Gas Sensor Calibration

Every sensor that measures a variable value like a gas sensor requires calibration. Calibration is the process of matching a sensor’s output to a known standard. If the two do not match, the sensor’s output is adjusted. If they match, the sensor is considered “calibrated.”

For example, when you set your home thermostat to 68 degrees you expect it to actually turn the furnace on at 68 degrees. But how does a thermostat know what “68 degrees” is? The simple answer is “the thermostat was calibrated.”

For gas sensors there are 3 types of calibration:

  • Span (2-point) calibration
  • Single point calibration
  • Automatic Background Calibration

Span Calibration

Span or 2-point calibration is typically performed at the factory after a gas sensor is manufactured. To perform a span calibration, a gas sensor is exposed to 2 gases, one with no target gas, and one with a known amount of the target gas.

Span calibration begins by the sensor being exposed to a pure inert gas like nitrogen or argon. In the case of oxygen sensor calibration, because the gas contains no oxygen, the sensor’s reading for 0% oxygen is recorded in the sensor’s EPROM memory. Next, the sensor is exposed to a known percentage of gas, often the highest level for which the sensor is rated. For example, a 25% oxygen sensor would be calibrated with 25% oxygen. After being exposed to the 2nd known gas, the sensor response is again recorded in the sensor's memory.

calibration curve

Once these 2 points are known, a linear response to the gas concentration between the 2 points can be assumed. This is known as a calibration curve. In theory, any gas level readings between the 2 calibration points should fall on the line. In reality, some gas sensors do not have a linear response to different amounts of the target gas. In these cases, the manufacturer may perform 4 or more point span calibration to create a curved response line instead of a straight line.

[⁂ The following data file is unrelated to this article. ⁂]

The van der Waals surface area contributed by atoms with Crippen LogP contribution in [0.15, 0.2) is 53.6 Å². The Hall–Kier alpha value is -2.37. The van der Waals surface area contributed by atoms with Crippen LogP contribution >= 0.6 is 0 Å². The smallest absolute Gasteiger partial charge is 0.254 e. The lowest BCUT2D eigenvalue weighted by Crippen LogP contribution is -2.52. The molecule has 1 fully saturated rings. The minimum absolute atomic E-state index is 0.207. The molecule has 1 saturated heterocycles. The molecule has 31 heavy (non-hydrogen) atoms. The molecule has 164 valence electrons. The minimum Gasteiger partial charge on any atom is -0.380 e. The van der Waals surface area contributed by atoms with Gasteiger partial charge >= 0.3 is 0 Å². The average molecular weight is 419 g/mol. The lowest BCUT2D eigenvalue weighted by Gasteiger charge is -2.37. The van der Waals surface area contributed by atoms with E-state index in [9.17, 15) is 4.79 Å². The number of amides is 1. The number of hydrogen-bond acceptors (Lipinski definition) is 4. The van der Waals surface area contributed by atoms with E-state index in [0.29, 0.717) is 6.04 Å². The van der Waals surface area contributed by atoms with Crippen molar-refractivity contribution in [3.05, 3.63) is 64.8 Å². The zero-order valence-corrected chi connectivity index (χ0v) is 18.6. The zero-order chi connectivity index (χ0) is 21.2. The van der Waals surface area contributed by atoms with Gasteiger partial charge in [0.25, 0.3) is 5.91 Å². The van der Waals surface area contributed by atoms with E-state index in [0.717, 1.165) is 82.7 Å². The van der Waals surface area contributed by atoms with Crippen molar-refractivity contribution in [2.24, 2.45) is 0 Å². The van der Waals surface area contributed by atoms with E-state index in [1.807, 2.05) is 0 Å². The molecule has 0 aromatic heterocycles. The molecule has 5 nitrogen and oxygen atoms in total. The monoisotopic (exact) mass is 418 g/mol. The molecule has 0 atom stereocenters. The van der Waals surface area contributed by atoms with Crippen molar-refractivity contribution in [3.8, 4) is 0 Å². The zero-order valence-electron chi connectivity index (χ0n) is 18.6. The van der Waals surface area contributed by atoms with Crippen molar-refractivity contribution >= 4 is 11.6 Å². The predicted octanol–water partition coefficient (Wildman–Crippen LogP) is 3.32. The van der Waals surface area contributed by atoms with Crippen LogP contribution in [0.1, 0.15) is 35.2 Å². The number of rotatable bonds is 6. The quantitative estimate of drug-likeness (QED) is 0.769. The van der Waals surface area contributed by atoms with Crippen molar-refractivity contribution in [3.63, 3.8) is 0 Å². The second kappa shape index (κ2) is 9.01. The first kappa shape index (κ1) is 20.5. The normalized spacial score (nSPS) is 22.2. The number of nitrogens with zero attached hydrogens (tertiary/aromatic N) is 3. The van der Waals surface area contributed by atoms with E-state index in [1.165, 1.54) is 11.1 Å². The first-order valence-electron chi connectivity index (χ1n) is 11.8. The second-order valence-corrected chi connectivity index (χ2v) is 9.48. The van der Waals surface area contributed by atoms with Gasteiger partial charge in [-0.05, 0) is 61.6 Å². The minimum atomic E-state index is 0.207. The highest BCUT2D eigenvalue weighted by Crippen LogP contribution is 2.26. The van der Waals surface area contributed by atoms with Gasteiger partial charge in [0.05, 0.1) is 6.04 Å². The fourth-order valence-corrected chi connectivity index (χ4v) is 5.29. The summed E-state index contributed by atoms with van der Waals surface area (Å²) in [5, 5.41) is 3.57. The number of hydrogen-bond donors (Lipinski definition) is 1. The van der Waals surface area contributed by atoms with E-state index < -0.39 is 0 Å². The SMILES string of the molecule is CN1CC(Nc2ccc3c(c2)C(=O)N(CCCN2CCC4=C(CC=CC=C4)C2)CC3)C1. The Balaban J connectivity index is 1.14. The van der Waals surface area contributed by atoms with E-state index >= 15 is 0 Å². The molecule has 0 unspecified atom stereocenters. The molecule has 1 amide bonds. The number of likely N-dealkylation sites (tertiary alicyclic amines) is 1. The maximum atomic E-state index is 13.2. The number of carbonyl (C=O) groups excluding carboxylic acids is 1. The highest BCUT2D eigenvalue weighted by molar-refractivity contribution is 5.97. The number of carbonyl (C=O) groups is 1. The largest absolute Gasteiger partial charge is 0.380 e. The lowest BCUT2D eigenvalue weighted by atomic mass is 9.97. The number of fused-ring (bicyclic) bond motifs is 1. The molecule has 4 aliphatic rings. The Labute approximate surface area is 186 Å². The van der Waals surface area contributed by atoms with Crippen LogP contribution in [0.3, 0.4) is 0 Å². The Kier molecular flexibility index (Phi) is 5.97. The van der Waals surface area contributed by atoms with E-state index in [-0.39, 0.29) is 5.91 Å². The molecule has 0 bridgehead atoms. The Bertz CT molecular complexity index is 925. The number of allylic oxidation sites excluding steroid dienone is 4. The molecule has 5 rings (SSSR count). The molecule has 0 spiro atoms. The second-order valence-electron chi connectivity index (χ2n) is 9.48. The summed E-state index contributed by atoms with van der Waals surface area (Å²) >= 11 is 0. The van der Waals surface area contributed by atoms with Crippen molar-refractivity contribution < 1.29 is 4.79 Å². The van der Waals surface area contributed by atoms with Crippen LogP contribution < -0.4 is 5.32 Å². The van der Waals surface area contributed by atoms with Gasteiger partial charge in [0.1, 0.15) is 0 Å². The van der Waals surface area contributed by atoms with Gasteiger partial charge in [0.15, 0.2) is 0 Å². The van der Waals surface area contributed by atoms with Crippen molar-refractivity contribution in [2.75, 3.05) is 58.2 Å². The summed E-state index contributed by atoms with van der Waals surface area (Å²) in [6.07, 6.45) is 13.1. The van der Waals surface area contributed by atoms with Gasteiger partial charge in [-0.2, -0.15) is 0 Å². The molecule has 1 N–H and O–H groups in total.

During span calibration a second procedure known as “zero-point adjustment” is carried out. Zero-point adjustment negates “zero drift” by creating an offset to the sensor’s actual reading when exposed to 0% gas. For example, If at 0% oxygen a sensor reads “0.01%” when exposed to no oxygen, a negative offset of “-0.01%” is stored in the sensor’s memory and applied to all readings.

It is important not to confuse calibration with zero-point adjustment. While zero-point adjustment gives a more accurate sensor reading, span calibration is first required to match the sensor’s response to a known target gas.

Single Point Calibration

Single point calibration is used when only one measurement point of a gas sensor is needed. It is useful in cases where maximum accuracy is less important than total cost. This is especially important when the sensor cannot be easily removed or taken out of service for bench top recalibration, or where there is not trained staff to perform the procedure.

In most cases single point calibration is achieved in fresh air. Fresh air contains approximately 78% nitrogen, 20.9% oxygen, 0.9% argon and 400ppm (parts-per-million) of carbon dioxide. All other trace gases should be less than a few parts per million. Knowing this, any gas sensor exposed to fresh air should match these readings. Any deviation is evidence of too much (or in the case of oxygen too little) gas.